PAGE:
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Health Services Research & Development

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HSR&D In Progress

November 2017

VA HSR&D researchers conduct an extensive number of investigations designed to improve clinical decision-making and care, inform patients, evaluate changes in the healthcare system, and inform VA policymaking. In Progress is a quarterly publication that highlights ongoing HSR&D research on various topics.

In This Issue: Improving Care of Mental Health Conditions

A series of three reports published in JAMA Psychiatry (2014) found that many soldiers suffer from some form of mental illness, with rates much higher than among civilians. For example, nearly 25% of almost 5,500 active-duty, non-deployed Army soldiers tested positive for a mental disorder (i.e., major depressive disorder, PTSD, bipolar disorder), and 11% within that subgroup had more than one mental illness.1 The lifetime prevalence of PTSD among adults living in the U.S. is 10% for women and 4% for men, but among male combat Veterans, lifetime PTSD rates are as high as 39%. Moreover, 28% of OEF/OIF/OND Veterans have a PTSD diagnosis in their VA medical record.2

PTSD is also a risk factor for suicide, as are depression and other forms of serious mental illness (i.e., bipolar disorder). Recently, VA conducted the most comprehensive analyses of suicide rates among Veterans in the United States, examining more than 55 million records from 1979 to 2014 from all 50 states, Puerto Rico, and the District of Columbia. Results showed that an average of 20 Veterans died by suicide each day. After adjusting for differences in age and sex, the risk of suicide was 22% higher among Veterans compared to U.S. civilian adults.3 Since these results were published, VA has aggressively undertaken new measures to prevent suicide, including:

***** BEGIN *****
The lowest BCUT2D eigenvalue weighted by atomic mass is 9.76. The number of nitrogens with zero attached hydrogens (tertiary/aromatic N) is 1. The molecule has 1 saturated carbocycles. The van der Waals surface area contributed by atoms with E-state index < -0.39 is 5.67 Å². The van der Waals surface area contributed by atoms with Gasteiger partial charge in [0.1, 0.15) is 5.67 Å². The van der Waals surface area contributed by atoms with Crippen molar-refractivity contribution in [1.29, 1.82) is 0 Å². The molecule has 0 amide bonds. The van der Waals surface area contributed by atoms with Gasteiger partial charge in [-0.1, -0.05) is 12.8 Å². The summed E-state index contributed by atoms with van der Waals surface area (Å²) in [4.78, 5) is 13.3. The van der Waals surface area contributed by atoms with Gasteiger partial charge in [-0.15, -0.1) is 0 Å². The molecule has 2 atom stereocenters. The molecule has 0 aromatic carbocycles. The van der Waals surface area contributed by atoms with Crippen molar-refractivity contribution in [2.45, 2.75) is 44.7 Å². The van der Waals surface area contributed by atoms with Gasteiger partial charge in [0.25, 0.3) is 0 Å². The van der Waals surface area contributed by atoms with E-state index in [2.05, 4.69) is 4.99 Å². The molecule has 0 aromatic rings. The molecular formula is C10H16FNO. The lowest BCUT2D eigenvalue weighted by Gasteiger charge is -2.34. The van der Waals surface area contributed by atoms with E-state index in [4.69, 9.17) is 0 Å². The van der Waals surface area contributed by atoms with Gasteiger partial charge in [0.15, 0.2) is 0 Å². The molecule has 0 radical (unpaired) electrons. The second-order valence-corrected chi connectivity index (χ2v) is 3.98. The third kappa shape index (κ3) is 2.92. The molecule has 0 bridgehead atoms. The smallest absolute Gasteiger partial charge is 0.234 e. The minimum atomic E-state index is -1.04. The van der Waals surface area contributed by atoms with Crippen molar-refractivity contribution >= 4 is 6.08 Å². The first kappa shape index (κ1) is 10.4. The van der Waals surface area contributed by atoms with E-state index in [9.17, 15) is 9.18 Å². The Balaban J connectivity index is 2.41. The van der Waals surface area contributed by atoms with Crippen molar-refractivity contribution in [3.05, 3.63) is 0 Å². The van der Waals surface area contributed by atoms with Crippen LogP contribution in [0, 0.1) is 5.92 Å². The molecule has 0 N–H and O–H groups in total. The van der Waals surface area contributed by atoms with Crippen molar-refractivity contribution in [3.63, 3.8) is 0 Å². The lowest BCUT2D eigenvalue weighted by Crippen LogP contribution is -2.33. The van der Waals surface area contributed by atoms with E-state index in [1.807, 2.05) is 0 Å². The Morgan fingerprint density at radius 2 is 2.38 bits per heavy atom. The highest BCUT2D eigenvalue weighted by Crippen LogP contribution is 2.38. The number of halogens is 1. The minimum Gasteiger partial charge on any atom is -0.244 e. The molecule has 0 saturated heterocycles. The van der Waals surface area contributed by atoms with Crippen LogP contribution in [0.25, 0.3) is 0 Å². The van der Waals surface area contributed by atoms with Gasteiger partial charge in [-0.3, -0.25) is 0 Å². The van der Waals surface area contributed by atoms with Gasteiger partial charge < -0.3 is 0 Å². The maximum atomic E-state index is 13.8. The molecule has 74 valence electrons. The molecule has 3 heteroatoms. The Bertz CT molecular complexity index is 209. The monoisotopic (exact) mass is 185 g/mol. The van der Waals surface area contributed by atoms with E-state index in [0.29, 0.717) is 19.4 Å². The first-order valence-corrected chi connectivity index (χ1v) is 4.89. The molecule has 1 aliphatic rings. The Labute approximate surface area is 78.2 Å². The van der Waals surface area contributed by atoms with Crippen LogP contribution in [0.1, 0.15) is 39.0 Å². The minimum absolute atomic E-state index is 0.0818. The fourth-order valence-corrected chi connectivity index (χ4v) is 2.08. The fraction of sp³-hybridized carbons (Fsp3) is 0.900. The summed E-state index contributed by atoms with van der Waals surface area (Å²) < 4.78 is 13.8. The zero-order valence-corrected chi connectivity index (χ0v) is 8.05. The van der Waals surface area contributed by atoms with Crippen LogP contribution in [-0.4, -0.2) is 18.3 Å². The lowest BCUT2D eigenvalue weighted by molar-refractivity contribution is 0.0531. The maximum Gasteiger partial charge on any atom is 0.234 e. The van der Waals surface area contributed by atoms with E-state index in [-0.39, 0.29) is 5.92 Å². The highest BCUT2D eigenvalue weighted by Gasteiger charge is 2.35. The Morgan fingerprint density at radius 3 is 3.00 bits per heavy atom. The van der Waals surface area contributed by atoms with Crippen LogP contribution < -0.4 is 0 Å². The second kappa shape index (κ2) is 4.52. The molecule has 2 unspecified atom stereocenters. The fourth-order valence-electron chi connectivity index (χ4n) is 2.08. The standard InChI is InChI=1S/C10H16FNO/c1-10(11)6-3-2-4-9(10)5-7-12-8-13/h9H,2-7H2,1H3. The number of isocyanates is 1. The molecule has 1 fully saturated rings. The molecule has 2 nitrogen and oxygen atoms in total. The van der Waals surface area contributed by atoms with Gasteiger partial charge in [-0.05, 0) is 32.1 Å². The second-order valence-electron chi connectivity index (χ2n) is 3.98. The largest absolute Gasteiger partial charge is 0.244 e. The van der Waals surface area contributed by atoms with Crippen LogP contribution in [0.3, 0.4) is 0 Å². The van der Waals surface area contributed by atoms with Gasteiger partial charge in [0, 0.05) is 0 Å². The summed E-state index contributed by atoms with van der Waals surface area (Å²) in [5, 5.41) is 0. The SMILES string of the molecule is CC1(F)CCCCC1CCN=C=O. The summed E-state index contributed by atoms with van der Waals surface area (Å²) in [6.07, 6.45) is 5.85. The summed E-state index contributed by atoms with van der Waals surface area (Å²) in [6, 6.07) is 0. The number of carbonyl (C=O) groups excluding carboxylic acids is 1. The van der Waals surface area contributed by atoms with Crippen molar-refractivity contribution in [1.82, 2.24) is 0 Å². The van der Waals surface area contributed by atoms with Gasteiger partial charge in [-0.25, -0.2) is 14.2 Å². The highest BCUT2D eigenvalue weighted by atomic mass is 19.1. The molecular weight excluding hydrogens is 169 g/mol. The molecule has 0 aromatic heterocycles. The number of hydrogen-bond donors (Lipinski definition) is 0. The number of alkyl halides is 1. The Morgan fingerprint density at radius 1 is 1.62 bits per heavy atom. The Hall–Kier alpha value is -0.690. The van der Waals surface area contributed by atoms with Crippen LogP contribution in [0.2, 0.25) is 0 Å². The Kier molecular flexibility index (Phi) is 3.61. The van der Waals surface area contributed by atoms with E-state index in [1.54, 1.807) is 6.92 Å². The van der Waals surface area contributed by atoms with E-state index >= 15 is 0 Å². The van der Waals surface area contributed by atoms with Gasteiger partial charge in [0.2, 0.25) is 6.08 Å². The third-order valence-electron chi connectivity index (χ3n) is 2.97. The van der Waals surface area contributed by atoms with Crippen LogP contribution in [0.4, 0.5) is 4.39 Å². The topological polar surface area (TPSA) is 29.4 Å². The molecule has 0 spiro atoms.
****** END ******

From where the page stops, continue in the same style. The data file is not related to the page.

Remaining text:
• Expanding the Veterans Crisis Line (1-800-273-8255),
  • Launching a new national campaign to encourage everyone to “be there” for Veterans in crisis,
  • Using predictive analytics to identify those at risk and intervene early,
  • Bolstering mental health services for women,
  • Expanding telemental health services,
  • Offering free mobile apps to help Veterans and their families,
  • Leveraging VA Vet Centers and readjustment counselors,
  • Providing telephone coaching for families of Veterans,
  • Fostering innovative public-private partnerships to reach Veterans, and
  • Facilitating proactive outreach to contact Veterans needing care.3

In addition, VA HSR&D researchers conduct an extensive number of investigations designed to improve mental health for Veterans. These include studies of enhanced clinical decision-making and outreach, examinations of Veteran perspectives and social supports, and rigorous evaluations of novel, data-driven clinical practices to inform VA policymaking. This issue of In Progress features several articles regarding these efforts:

Individual Research Studies on VA Mental Healthcare

An estimated 28% of more than 230 active HSR&D projects address some aspect of the care of mental health conditions. Below we highlight some important new and recent projects that have informed the care for mental health conditions in Veterans.

References

  1. Kessler R, Heeringa S, and Stein M. Thirty-day prevalence of DSM-IV mental disorders among non-deployed soldiers in the US Army. JAMA Psychiatry. 2014;71(5):504-513.
  2. CREATE: Evidence-Based Therapies for PTSD.
  3. Facts about Veteran Suicide: August 2017. VA Office of Mental Health and Suicide Prevention.
  4. VA Mental Health Care. Fact Sheet. VA Office of Public Affairs, Media Relations. April 2016.

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Any health information on this website is strictly for informational purposes and is not intended as medical advice. It should not be used to diagnose or treat any condition.